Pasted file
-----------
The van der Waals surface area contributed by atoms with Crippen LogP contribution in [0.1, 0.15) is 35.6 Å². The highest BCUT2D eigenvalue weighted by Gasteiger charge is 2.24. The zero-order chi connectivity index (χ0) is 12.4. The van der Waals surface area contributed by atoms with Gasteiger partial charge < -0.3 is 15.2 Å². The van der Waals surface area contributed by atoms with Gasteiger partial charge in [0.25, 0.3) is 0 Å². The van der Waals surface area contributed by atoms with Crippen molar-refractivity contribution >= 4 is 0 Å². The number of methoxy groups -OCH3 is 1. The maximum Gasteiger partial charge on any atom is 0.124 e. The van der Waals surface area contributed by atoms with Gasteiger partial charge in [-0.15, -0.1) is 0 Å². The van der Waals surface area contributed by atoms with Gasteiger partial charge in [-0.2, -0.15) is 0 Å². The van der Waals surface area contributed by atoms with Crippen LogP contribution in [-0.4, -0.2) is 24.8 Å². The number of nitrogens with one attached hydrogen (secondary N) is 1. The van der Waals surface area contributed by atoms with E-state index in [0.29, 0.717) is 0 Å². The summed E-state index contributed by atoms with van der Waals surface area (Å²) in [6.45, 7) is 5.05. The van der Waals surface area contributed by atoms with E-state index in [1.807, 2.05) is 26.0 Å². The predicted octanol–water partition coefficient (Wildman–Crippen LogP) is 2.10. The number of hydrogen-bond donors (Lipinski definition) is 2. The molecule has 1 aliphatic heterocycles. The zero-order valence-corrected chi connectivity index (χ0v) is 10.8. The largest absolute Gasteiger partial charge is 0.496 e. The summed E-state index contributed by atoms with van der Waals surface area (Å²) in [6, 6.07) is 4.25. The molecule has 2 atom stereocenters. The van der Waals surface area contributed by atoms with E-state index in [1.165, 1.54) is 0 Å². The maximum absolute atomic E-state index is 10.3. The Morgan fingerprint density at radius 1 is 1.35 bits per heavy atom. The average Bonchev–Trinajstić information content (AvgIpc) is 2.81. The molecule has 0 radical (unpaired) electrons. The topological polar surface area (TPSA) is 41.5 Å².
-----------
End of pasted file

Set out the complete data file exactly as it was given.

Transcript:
The van der Waals surface area contributed by atoms with Crippen LogP contribution in [0.1, 0.15) is 35.6 Å². The highest BCUT2D eigenvalue weighted by Gasteiger charge is 2.24. The zero-order chi connectivity index (χ0) is 12.4. The van der Waals surface area contributed by atoms with Gasteiger partial charge < -0.3 is 15.2 Å². The van der Waals surface area contributed by atoms with Gasteiger partial charge in [0.25, 0.3) is 0 Å². The van der Waals surface area contributed by atoms with Crippen molar-refractivity contribution >= 4 is 0 Å². The number of methoxy groups -OCH3 is 1. The maximum Gasteiger partial charge on any atom is 0.124 e. The van der Waals surface area contributed by atoms with Gasteiger partial charge in [-0.15, -0.1) is 0 Å². The van der Waals surface area contributed by atoms with Gasteiger partial charge in [-0.2, -0.15) is 0 Å². The van der Waals surface area contributed by atoms with Crippen LogP contribution in [-0.4, -0.2) is 24.8 Å². The number of nitrogens with one attached hydrogen (secondary N) is 1. The van der Waals surface area contributed by atoms with E-state index in [0.29, 0.717) is 0 Å². The summed E-state index contributed by atoms with van der Waals surface area (Å²) in [6.45, 7) is 5.05. The van der Waals surface area contributed by atoms with E-state index in [1.807, 2.05) is 26.0 Å². The predicted octanol–water partition coefficient (Wildman–Crippen LogP) is 2.10. The number of hydrogen-bond donors (Lipinski definition) is 2. The molecule has 1 aliphatic heterocycles. The zero-order valence-corrected chi connectivity index (χ0v) is 10.8. The largest absolute Gasteiger partial charge is 0.496 e. The summed E-state index contributed by atoms with van der Waals surface area (Å²) in [6, 6.07) is 4.25. The molecule has 2 atom stereocenters. The van der Waals surface area contributed by atoms with E-state index in [1.165, 1.54) is 0 Å². The maximum absolute atomic E-state index is 10.3. The Morgan fingerprint density at radius 1 is 1.35 bits per heavy atom. The average Bonchev–Trinajstić information content (AvgIpc) is 2.81. The molecule has 0 radical (unpaired) electrons. The topological polar surface area (TPSA) is 41.5 Å².